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Friday, February 03, 2006

MY "Great Commission"

Any of us that have attended a church of essentially ANY denomination or non-denomination, have heard the term "the great commission". I have heard sermon after sermon from Matthew, telling me to "go and make disciples of all nations...". I always felt either overwhelmed or
'excused' because I had already 'talked to God' about my lack of passion for going to Africa to live and witness. The thing that has always bothered me about the message from Matthew is how it doesn't line up word for word with the message in Mark and how it totally conflicts with my own heart's desires.

Mark 16:15-20 teaches: "Jesus said to his followers, 'Go everywhere in the world, and tell the Good News to everyone. Anyone who believes and is baptized will be saved, but anyone who does not believe will be punished. And those who believe will be able to do these things as proof: They will use my name to force out demons. They will speak in new languages. They will pick up snakes and drink poison without being hurt. They will touch the sick, and the sick will be healed.'

After the Lord Jesus said these things to his followers, he was carried up into heaven, and he sat at the right side of God. The followers went everywhere in the world and told the Good News to people, and the Lord helped them. The Lord proved that the Good News they told was true by giving them power to work miracles."

Some denominations have left this last part out. I've even heard sermons that explain away these "abilities" Jesus speaks specifically about. I have heard preachers say emphatically that was only during that time and only a gift to the disciples of Christ. I have also heard preachers say we can not heal and cast out demons because we do not have that level of faith. I say "HOGWASH".

I believe this teaching, like so much Scripture, has been taken out and reworded and rephrased and redefined to the extent that we lose the rest of the picture. My LIFE acts as my witness. I am so NOT a 'perfect' Christ-like example that I WANT to be. I am way, way, way, off the mark. I have lots of excuses, but the bottom line is the thing that drives me is the passion I have for God and the desire I have to please God and to show my love for Him, as He has shown His love for us...for me.

I know realistically I will never reach the level of love that God did through Jesus Christ, but somewhere in the farthest reaches of my heart, I still want to try to get there. It could be my temperament, it could be my upbringing, but I would rather accept that as a child of God, a creation of God, I have HIS Spirit in my heart that is longing to bring me closer to Him. This is the thing that is missing for those that don't know Jesus. The heart condition. This is my commission. I would die tomorrow believing my life had purpose, if I could explain to each person God puts before me about this passion.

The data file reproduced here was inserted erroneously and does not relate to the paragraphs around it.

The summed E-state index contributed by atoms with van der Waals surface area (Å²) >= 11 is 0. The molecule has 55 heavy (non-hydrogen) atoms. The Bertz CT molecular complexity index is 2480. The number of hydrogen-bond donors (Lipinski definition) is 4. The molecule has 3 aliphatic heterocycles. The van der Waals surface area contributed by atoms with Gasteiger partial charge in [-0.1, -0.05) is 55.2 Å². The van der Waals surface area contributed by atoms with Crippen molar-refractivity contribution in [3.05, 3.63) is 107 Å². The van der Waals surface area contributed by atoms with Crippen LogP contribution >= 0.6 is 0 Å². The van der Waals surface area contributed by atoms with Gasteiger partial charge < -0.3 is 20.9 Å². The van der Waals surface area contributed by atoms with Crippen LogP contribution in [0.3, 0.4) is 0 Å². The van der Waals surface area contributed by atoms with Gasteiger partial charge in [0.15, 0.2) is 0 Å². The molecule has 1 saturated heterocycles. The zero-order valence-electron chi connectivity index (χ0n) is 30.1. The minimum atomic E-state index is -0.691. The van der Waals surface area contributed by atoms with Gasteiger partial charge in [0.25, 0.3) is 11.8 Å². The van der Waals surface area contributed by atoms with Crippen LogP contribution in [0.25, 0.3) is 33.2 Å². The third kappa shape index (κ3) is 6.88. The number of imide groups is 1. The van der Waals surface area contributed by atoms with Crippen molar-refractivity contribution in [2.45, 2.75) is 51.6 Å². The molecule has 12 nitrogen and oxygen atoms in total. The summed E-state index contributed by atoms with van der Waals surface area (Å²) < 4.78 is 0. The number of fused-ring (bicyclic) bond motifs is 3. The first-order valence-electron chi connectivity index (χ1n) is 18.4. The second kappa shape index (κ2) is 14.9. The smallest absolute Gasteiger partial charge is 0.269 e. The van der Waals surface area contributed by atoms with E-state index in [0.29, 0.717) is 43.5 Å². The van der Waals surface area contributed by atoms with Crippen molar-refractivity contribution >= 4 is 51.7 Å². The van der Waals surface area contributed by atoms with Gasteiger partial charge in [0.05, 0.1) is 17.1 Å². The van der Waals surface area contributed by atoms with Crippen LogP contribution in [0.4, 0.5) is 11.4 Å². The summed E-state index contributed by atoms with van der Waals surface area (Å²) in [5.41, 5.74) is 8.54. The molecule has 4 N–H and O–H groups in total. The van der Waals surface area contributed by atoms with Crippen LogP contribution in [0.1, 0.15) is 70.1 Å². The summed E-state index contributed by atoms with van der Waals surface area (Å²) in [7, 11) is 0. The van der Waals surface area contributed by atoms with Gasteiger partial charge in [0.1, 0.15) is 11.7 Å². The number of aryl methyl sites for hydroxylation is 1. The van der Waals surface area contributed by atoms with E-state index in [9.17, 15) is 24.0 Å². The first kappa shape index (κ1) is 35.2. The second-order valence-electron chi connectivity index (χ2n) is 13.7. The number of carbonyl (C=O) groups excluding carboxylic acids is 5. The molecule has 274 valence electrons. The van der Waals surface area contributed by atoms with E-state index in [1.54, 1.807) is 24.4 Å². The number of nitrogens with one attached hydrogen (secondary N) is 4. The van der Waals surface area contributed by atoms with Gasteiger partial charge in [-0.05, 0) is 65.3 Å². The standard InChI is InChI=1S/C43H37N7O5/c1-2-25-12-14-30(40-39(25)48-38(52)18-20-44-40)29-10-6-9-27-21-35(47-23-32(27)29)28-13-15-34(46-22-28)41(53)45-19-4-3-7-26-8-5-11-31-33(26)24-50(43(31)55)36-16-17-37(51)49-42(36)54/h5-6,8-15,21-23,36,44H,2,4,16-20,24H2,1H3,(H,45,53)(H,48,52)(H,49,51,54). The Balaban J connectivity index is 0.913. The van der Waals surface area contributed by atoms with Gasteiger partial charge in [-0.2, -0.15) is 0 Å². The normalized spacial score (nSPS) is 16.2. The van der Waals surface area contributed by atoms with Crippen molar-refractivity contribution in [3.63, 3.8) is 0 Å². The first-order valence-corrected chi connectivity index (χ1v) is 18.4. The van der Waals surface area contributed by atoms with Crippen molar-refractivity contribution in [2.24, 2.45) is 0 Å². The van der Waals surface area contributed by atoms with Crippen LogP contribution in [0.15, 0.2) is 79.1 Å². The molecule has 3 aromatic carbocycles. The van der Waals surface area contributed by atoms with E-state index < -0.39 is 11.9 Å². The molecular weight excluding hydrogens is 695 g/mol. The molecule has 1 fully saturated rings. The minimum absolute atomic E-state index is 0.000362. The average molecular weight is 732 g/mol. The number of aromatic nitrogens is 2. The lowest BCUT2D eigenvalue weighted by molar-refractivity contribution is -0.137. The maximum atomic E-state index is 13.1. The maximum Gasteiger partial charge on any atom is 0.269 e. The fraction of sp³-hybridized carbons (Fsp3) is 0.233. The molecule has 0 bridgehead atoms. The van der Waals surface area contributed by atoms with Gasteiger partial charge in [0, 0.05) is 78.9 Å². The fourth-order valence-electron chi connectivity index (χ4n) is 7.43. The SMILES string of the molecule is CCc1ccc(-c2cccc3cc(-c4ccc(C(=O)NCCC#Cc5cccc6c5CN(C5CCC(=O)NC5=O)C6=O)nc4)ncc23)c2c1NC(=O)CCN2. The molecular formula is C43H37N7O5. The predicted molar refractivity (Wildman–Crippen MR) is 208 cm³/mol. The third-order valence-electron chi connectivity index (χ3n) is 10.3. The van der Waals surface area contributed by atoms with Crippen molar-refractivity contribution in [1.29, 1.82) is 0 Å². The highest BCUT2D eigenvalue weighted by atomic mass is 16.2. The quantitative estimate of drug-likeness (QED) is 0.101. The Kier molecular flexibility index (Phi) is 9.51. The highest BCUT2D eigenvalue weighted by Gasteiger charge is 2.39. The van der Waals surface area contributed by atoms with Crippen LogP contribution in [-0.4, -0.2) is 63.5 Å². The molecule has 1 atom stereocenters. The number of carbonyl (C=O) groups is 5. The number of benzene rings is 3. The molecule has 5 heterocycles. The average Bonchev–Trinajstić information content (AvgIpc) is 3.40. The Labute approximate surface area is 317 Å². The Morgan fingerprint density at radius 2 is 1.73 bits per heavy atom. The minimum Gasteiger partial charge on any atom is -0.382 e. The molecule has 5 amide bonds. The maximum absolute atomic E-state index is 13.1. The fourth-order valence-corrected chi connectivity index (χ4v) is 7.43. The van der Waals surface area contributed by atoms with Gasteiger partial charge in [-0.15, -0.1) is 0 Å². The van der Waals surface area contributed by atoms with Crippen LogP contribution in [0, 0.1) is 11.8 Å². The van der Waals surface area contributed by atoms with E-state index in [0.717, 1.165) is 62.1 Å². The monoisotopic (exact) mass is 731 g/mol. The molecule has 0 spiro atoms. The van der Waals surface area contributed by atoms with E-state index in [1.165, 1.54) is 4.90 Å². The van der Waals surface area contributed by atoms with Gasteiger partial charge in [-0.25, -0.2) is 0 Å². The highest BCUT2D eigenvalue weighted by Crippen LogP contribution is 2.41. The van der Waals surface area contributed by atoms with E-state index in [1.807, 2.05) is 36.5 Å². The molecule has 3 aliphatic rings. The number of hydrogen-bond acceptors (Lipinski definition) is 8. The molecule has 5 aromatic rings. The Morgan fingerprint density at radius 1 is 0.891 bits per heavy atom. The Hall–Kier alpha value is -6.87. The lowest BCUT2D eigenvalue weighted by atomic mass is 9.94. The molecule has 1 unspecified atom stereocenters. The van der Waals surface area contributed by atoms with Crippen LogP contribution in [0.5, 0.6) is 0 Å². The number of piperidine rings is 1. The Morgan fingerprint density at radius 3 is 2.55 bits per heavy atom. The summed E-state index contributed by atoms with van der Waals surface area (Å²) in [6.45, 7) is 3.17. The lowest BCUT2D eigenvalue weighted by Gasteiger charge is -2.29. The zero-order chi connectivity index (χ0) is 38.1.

I don't have to go to Africa to find these people. I work with them. WE work with them. We eat with them. We get our hair cut by them. They are our checkers and greeters at Wal-Mart. We hang out with them. We used to be just like them. As a matter of fact, the only difference between us and "them", is we are forgiven. Don't ever forget when and how God brought you to Him. He was wooing you even before you glanced His way. He is still wooing you. It's more than a "life insurance policy", it's love like you have never known!

If I may be so bold as to use the words of one of the best ad campaigns ever: Get God!


David said...

The verb in Matthews’s account of the Great Commission is MAKE. The intended action is make disciples. The go most preachers speak about is actually better translated, "As you are going..." implying as you go about your regular life, make disciples. The location, if different than the one God has already placed you, is up to God's calling on your life. If God calls you to Africa, then to Africa you should go. However, you have been placed where you are, at this moment, for some purpose. While there, make disciples.
I always point to the first century church to explain miracles. Read carefully the passages about the church. Someone went someplace and started to share Christ's gospel [notice the text] and by the way some miracles happened. Miracles were not the focus of the action. Miracles happened. They are normative of the experience of sharing the gospel. They normally happen. Why else would the writers be so nonchalant about them. I would yell it from the rooftops, "look at the mighty miracle God has done!" The writers just mention miracles as another small part of the overall movement and work of God. Miracles happen everyday, all around us. The resistance to miracles reminds me of the movie the Matrix, where Morpheus asks in a very Jewish Rabbi kind of way, “What is real?” Miracles are real. God is real. It is the resistance to God that is temporary and futile at best. This world is passing away. The Kingdom of God is eternal and thus the only real, substantial thing. Preach it Sister.

kpjara said...

Wow, thanks David for helping clarify this much misunderstood lesson. I honestly have never heard it put quite that way and it makes miracles even more precious and "God-sent" that it is a natural occurrence in His presence. I will spend some time this week reviewing the text and trying to hear from God about church and our "commission".